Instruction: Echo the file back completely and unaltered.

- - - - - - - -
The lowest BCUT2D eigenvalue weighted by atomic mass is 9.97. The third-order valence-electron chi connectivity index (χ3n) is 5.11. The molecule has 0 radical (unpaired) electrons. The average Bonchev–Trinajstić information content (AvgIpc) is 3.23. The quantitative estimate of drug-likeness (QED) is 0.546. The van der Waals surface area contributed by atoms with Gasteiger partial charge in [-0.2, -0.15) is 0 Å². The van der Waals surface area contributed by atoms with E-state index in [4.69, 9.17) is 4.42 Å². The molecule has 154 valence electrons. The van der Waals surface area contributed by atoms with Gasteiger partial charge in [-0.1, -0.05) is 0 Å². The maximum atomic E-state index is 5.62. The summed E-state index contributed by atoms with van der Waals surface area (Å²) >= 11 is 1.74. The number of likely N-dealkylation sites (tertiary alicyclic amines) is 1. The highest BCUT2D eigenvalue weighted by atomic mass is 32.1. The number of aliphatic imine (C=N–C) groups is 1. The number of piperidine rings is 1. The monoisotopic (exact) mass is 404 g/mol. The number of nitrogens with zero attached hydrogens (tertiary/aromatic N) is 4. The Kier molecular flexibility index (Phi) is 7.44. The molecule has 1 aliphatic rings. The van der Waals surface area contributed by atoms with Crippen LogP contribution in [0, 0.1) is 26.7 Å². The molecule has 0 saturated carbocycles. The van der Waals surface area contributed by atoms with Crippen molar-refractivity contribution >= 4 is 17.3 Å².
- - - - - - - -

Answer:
The lowest BCUT2D eigenvalue weighted by atomic mass is 9.97. The third-order valence-electron chi connectivity index (χ3n) is 5.11. The molecule has 0 radical (unpaired) electrons. The average Bonchev–Trinajstić information content (AvgIpc) is 3.23. The quantitative estimate of drug-likeness (QED) is 0.546. The van der Waals surface area contributed by atoms with Gasteiger partial charge in [-0.2, -0.15) is 0 Å². The van der Waals surface area contributed by atoms with E-state index in [4.69, 9.17) is 4.42 Å². The molecule has 154 valence electrons. The van der Waals surface area contributed by atoms with Gasteiger partial charge in [-0.1, -0.05) is 0 Å². The maximum atomic E-state index is 5.62. The summed E-state index contributed by atoms with van der Waals surface area (Å²) >= 11 is 1.74. The number of likely N-dealkylation sites (tertiary alicyclic amines) is 1. The highest BCUT2D eigenvalue weighted by atomic mass is 32.1. The number of aliphatic imine (C=N–C) groups is 1. The number of piperidine rings is 1. The monoisotopic (exact) mass is 404 g/mol. The number of nitrogens with zero attached hydrogens (tertiary/aromatic N) is 4. The Kier molecular flexibility index (Phi) is 7.44. The molecule has 1 aliphatic rings. The van der Waals surface area contributed by atoms with Crippen LogP contribution in [0, 0.1) is 26.7 Å². The molecule has 0 saturated carbocycles. The van der Waals surface area contributed by atoms with Crippen molar-refractivity contribution >= 4 is 17.3 Å².